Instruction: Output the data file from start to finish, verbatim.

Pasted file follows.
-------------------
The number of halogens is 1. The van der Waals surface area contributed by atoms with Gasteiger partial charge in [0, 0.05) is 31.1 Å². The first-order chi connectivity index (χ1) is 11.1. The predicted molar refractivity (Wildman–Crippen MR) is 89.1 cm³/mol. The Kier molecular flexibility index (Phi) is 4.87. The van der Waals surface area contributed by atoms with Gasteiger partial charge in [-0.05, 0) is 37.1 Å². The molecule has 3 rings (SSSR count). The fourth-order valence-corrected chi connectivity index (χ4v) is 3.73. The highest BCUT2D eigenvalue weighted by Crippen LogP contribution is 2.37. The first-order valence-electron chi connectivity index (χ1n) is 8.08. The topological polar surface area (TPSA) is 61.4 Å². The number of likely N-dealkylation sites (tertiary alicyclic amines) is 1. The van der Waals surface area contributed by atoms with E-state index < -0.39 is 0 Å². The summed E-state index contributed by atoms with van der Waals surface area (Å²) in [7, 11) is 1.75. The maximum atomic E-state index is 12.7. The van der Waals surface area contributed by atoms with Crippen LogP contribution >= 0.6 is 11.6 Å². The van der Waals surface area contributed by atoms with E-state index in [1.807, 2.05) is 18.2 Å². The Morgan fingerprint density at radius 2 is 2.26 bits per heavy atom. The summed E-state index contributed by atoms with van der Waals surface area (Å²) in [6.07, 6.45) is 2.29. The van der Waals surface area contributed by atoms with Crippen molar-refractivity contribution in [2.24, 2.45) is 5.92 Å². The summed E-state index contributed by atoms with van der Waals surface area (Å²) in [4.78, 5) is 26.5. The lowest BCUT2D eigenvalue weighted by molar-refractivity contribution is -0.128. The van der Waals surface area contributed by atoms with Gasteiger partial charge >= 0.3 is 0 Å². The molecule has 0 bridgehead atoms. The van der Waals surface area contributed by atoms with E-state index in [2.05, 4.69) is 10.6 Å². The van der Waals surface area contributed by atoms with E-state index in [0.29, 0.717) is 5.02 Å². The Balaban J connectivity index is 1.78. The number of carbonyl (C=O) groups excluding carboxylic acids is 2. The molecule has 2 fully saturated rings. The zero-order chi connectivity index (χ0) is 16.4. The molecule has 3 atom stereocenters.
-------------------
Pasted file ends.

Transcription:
The number of halogens is 1. The van der Waals surface area contributed by atoms with Gasteiger partial charge in [0, 0.05) is 31.1 Å². The first-order chi connectivity index (χ1) is 11.1. The predicted molar refractivity (Wildman–Crippen MR) is 89.1 cm³/mol. The Kier molecular flexibility index (Phi) is 4.87. The van der Waals surface area contributed by atoms with Gasteiger partial charge in [-0.05, 0) is 37.1 Å². The molecule has 3 rings (SSSR count). The fourth-order valence-corrected chi connectivity index (χ4v) is 3.73. The highest BCUT2D eigenvalue weighted by Crippen LogP contribution is 2.37. The first-order valence-electron chi connectivity index (χ1n) is 8.08. The topological polar surface area (TPSA) is 61.4 Å². The number of likely N-dealkylation sites (tertiary alicyclic amines) is 1. The van der Waals surface area contributed by atoms with E-state index < -0.39 is 0 Å². The summed E-state index contributed by atoms with van der Waals surface area (Å²) in [7, 11) is 1.75. The maximum atomic E-state index is 12.7. The van der Waals surface area contributed by atoms with Crippen LogP contribution >= 0.6 is 11.6 Å². The van der Waals surface area contributed by atoms with E-state index in [1.807, 2.05) is 18.2 Å². The Morgan fingerprint density at radius 2 is 2.26 bits per heavy atom. The summed E-state index contributed by atoms with van der Waals surface area (Å²) in [6.07, 6.45) is 2.29. The van der Waals surface area contributed by atoms with Crippen molar-refractivity contribution in [2.24, 2.45) is 5.92 Å². The summed E-state index contributed by atoms with van der Waals surface area (Å²) in [4.78, 5) is 26.5. The lowest BCUT2D eigenvalue weighted by molar-refractivity contribution is -0.128. The van der Waals surface area contributed by atoms with Gasteiger partial charge >= 0.3 is 0 Å². The molecule has 0 bridgehead atoms. The van der Waals surface area contributed by atoms with E-state index in [2.05, 4.69) is 10.6 Å². The van der Waals surface area contributed by atoms with E-state index in [0.29, 0.717) is 5.02 Å². The Balaban J connectivity index is 1.78. The number of carbonyl (C=O) groups excluding carboxylic acids is 2. The molecule has 2 fully saturated rings. The zero-order chi connectivity index (χ0) is 16.4. The molecule has 3 atom stereocenters.